You jump in your sleek silver car with neon lights and drive around Night City in the rain as bright corporate billboards illuminate the ground around the dark future. Maybe you’re running down an alley as you investigate another heinous crime next to a brutalist wall. Either way, Cyberpunk 2077 has always pulled off one of the best culminations of the stunning imagery we see in movies like “Blade Runner or The Matrix. But the apocalyptic aspect of the Cyberpunk genre has always been left out. Phantom Liberty finally finishes the detailed puzzle that Cyberpunk 2077 started, and that puzzle is much more than the imagery.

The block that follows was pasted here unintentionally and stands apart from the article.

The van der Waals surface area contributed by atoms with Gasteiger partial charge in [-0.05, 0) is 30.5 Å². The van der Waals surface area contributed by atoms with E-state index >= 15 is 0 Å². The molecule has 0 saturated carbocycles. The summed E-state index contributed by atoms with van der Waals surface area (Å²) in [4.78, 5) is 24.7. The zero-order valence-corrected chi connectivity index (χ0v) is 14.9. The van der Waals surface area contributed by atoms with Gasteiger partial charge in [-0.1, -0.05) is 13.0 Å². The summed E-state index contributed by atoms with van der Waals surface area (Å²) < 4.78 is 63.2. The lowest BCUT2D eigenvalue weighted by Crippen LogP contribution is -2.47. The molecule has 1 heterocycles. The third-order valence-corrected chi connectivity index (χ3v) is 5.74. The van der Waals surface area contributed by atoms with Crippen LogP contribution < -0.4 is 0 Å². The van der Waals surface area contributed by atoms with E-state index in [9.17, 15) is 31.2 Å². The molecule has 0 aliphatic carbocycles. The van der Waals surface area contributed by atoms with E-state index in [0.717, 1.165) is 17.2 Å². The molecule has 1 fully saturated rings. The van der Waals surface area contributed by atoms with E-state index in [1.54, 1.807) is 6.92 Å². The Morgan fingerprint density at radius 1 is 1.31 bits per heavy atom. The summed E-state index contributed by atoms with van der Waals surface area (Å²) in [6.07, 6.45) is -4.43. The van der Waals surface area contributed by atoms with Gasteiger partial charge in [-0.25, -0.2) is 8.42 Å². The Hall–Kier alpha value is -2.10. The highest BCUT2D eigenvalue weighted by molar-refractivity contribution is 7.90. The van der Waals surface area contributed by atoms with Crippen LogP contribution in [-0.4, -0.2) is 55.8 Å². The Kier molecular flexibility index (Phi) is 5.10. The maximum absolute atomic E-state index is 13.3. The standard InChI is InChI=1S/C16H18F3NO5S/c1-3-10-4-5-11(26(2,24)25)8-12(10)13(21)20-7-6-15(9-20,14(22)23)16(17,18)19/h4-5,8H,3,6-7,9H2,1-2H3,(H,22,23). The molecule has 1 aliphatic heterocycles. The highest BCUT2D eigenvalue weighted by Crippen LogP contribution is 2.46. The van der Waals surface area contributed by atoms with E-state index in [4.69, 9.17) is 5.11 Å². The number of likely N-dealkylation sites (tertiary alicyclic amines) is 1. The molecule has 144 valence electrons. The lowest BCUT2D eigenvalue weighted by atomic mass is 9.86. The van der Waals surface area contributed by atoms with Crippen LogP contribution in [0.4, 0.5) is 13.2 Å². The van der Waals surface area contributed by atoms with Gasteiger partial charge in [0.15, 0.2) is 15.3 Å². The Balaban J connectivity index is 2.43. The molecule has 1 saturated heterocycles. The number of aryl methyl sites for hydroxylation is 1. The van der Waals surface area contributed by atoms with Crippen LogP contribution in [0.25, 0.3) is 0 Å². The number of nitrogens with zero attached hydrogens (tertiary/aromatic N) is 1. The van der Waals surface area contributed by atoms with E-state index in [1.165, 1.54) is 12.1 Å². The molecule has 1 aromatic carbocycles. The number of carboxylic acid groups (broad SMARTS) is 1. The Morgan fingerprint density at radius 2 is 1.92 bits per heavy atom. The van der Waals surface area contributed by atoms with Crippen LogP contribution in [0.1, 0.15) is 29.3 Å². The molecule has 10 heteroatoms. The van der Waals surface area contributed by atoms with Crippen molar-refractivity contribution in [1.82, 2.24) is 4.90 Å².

This expansion doesn’t just add a final storyline that provides that “Escape From New York” version of Dark Fantasy. Phantom Liberty is an integral piece to the overall vision of Cyberpunk 2077 that seamlessly joins the narrative of Night City as if it has been there all along. A flashback to the year 2023 marks a significant paradigm shift in Johnny Silverhand’s life. Much like its in-game counterpart, the year 2023 for Cyberpunk 2077 is revolutionary. This isn’t just a fantastic expansion, but one that very well could shake the baggage that 2077 has been carrying for the past three years.
Escape From Night City and Enter the Dark Dystopia of Cyberpunk 2077
The early hours of Phantom Liberty are some of the most action-packed in the entire game. As soon as you even attempt to enter Dogtown, your Arasaka Relic is used by a Netrunner named Songbird to communicate with you. Your old Choom Johnny is thrown away for the time being, Space Force One is about to crash, and now you need to save the President.